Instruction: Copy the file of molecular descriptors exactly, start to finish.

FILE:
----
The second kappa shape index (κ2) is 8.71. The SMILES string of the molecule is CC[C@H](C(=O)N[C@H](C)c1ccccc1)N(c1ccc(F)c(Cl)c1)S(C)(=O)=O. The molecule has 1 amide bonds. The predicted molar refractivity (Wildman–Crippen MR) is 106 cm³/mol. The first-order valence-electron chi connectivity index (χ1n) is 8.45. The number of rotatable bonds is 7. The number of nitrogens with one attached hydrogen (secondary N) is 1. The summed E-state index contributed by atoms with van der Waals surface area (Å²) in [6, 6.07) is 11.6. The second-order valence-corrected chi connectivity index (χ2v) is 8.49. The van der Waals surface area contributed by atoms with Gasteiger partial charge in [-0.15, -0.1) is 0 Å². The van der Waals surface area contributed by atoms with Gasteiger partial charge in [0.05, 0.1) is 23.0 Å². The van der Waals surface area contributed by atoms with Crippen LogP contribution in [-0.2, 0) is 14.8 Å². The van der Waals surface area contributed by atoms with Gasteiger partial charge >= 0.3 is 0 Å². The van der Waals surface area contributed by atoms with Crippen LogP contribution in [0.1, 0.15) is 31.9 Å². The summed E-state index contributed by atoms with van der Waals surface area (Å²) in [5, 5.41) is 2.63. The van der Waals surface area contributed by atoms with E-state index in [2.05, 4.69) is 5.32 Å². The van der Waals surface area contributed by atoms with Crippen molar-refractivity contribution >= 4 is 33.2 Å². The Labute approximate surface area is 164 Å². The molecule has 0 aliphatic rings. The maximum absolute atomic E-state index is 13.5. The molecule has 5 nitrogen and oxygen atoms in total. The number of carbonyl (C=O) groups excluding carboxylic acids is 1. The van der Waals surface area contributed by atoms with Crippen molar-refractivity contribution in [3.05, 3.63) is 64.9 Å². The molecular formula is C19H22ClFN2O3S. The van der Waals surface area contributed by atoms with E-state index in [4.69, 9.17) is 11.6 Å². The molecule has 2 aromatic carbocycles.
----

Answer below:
The second kappa shape index (κ2) is 8.71. The SMILES string of the molecule is CC[C@H](C(=O)N[C@H](C)c1ccccc1)N(c1ccc(F)c(Cl)c1)S(C)(=O)=O. The molecule has 1 amide bonds. The predicted molar refractivity (Wildman–Crippen MR) is 106 cm³/mol. The first-order valence-electron chi connectivity index (χ1n) is 8.45. The number of rotatable bonds is 7. The number of nitrogens with one attached hydrogen (secondary N) is 1. The summed E-state index contributed by atoms with van der Waals surface area (Å²) in [6, 6.07) is 11.6. The second-order valence-corrected chi connectivity index (χ2v) is 8.49. The van der Waals surface area contributed by atoms with Gasteiger partial charge in [-0.15, -0.1) is 0 Å². The van der Waals surface area contributed by atoms with Gasteiger partial charge in [0.05, 0.1) is 23.0 Å². The van der Waals surface area contributed by atoms with Crippen LogP contribution in [-0.2, 0) is 14.8 Å². The van der Waals surface area contributed by atoms with Gasteiger partial charge >= 0.3 is 0 Å². The van der Waals surface area contributed by atoms with Crippen LogP contribution in [0.1, 0.15) is 31.9 Å². The summed E-state index contributed by atoms with van der Waals surface area (Å²) in [5, 5.41) is 2.63. The van der Waals surface area contributed by atoms with E-state index in [2.05, 4.69) is 5.32 Å². The van der Waals surface area contributed by atoms with Crippen molar-refractivity contribution >= 4 is 33.2 Å². The Labute approximate surface area is 164 Å². The molecule has 0 aliphatic rings. The maximum absolute atomic E-state index is 13.5. The molecule has 5 nitrogen and oxygen atoms in total. The number of carbonyl (C=O) groups excluding carboxylic acids is 1. The van der Waals surface area contributed by atoms with Crippen molar-refractivity contribution in [3.05, 3.63) is 64.9 Å². The molecular formula is C19H22ClFN2O3S. The van der Waals surface area contributed by atoms with E-state index in [4.69, 9.17) is 11.6 Å². The molecule has 2 aromatic carbocycles.